Unfortunately, I did not die. I was bedridden for four months and was forced to live by myself. It was there that my Exodus happened. I realized for the 1st time that the real death is when we refuse to live out our full potential. Death is not a physical thing. It is an emotional thing. When we stop living. When we stop laughing. When we stop learning. When we stop crying. Or feeling. So I couldn’t wait to get out of the hospital. There, I started the anti-HIV medication. (Trust me, it doesn’t kill as I had feared)
2007. I started living and loving myself. As a creative person, I created Orange Academy to start teaching people how to find their creative self. Love themselves. Tell compelling stories. I put all my life into it. Then, I started to undo all my pseudo coping skills. Oh, I had tons of them. Like getting married, wanting people to accept me, being the ‘yes’ man to Ministers of God – something I did in times past to assure myself I was doing ‘God’s will.’ I stopped sending my money to Trinity Broadcasting Network (TBN) and started investing it on people I could see around me. Little did I realize that God didn’t send me to do anything to gain his favor or search for him. God had never been lost. I was meant to find myself and live my authentic life. Lift people up. Fight the oppression around me. I started spending time with myself. I started working out at the gym. I started to travel to enjoy the universe.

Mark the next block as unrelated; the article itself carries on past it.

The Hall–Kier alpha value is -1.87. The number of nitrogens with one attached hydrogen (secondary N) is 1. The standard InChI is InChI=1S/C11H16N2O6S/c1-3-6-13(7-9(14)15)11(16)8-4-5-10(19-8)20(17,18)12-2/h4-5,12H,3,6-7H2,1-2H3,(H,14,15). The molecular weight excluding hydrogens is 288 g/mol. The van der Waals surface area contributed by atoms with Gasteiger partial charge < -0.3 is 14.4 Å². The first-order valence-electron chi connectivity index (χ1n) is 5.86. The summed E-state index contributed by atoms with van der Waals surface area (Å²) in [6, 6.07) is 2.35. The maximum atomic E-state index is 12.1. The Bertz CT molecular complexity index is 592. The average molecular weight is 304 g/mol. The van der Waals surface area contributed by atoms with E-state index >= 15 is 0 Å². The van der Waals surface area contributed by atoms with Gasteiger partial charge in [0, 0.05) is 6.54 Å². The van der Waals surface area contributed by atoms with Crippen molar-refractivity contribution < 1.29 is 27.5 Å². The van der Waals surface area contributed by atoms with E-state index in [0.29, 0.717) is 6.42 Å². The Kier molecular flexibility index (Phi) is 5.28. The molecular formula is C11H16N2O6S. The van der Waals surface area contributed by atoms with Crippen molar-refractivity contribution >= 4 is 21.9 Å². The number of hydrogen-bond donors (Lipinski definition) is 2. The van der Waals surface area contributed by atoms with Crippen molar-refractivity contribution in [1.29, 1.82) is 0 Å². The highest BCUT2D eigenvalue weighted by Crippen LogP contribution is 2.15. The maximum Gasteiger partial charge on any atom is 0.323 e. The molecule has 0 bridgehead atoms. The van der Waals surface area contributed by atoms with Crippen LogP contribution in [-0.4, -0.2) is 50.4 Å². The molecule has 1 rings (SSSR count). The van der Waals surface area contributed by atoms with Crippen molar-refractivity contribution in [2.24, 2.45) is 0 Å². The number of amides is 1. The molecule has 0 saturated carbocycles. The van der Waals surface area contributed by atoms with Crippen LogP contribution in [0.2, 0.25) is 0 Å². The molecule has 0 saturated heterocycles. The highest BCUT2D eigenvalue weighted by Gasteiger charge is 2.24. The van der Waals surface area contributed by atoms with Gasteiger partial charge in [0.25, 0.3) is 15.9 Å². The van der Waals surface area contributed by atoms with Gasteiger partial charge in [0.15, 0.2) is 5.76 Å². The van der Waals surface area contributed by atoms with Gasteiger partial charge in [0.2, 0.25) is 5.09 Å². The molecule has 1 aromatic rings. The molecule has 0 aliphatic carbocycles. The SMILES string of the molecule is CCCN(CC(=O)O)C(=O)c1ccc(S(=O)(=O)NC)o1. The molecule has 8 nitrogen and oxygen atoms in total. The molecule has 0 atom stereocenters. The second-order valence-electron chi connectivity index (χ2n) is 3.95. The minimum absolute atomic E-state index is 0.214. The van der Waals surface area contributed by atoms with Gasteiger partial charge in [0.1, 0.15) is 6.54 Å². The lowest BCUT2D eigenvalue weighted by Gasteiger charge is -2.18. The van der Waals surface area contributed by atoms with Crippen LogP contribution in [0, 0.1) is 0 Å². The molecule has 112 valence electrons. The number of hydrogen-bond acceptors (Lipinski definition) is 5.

2008 – 2010. I looked in the mirror, and I saw a better me. A younger me. A healthier me. No more lies. At Orange Academy, we started the ART OF POSITIVE THINKING and started to use our arts and money to assist people living with debilitating diseases or social conditions. I took those layers of lies off my soul. I started writing my memoir – my full story as a preacher boy trying to find God who art in heaven! [ THE EXODUS coming out next year ] 2014. November. I had an appointment with my doctor in Maryland, USA, and he asked me: